In the late summer of 1931, JOHN HOPE FRANKLIN (1915–2009) left his native Oklahoma for Nashville, Tennessee, home of Fisk University, alma mater of W.E.B. DuBois, John Wesley Work III and Jimmy Lunceford, among other black persons of renown. The teenager thought he’d become a lawyer like his father but classes with a brilliant and charismatic history professor, Theodore Currier (who, like about half of Fisk’s faculty, was white) changed that. Two other events sharply defined Franklin’s undergraduate years: meeting his fellow student and future wife, Aurelia Whittington; and the December 15, 1933 lynching of Cordie Cheek, kidnapped from a Fisk-owned house just hours after a grand jury declined to indict him for allegedly assaulting a white girl. In 1936, when Franklin was accepted to but denied a scholarship from Harvard, Professor Currier took a $500 bank loan, gave Franklin the money, and off he went. The investment was sound and Franklin’s first book, based on his Harvard thesis, The Free Negro in North Carolina: 1790-1860, was published by the University of North Carolina Press in 1943 — even though UNC itself wouldn’t admit black graduate students until 1951; nor black undergrads until 1955. Franklin’s second book, From Slavery to Freedom: A History of American Negroes, was published in 1947, the same year its author began teaching at Howard University. Franklin’s next position was literally — shockingly — front-page news: “Negro Educator Chosen to Head Department at Brooklyn College” announced the February 16, 1956 New York Times. (Bottom of the fold but still.)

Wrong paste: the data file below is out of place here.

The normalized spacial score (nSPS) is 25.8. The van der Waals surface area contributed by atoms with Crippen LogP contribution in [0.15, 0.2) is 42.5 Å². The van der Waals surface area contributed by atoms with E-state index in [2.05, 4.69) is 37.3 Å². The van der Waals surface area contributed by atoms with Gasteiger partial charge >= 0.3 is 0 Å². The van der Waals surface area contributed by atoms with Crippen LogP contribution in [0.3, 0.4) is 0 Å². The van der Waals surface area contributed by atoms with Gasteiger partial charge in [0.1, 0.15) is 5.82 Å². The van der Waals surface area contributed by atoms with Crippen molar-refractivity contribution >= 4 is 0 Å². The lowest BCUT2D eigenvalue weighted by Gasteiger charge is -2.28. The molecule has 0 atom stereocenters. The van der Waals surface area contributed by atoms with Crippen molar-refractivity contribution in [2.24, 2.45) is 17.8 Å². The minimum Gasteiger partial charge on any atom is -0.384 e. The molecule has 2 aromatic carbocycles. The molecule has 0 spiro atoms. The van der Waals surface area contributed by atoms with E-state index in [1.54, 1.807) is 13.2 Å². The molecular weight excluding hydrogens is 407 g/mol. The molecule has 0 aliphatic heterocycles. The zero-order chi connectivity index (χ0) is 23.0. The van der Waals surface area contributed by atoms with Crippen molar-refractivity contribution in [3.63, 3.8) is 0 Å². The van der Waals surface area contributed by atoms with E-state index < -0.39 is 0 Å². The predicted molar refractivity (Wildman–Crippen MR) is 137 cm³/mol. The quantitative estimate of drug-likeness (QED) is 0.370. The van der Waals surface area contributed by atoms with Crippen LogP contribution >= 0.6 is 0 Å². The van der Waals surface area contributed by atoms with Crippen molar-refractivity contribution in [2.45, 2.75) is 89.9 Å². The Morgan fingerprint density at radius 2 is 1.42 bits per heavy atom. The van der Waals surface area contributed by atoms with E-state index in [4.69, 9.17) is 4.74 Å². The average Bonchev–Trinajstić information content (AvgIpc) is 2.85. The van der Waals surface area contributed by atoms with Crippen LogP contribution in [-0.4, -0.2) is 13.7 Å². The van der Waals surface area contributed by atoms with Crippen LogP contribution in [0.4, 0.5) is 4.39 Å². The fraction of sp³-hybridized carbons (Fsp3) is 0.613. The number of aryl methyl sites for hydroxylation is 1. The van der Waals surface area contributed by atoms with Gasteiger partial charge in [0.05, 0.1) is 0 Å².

READ MORE about members of the New Gods Generation (1914-23).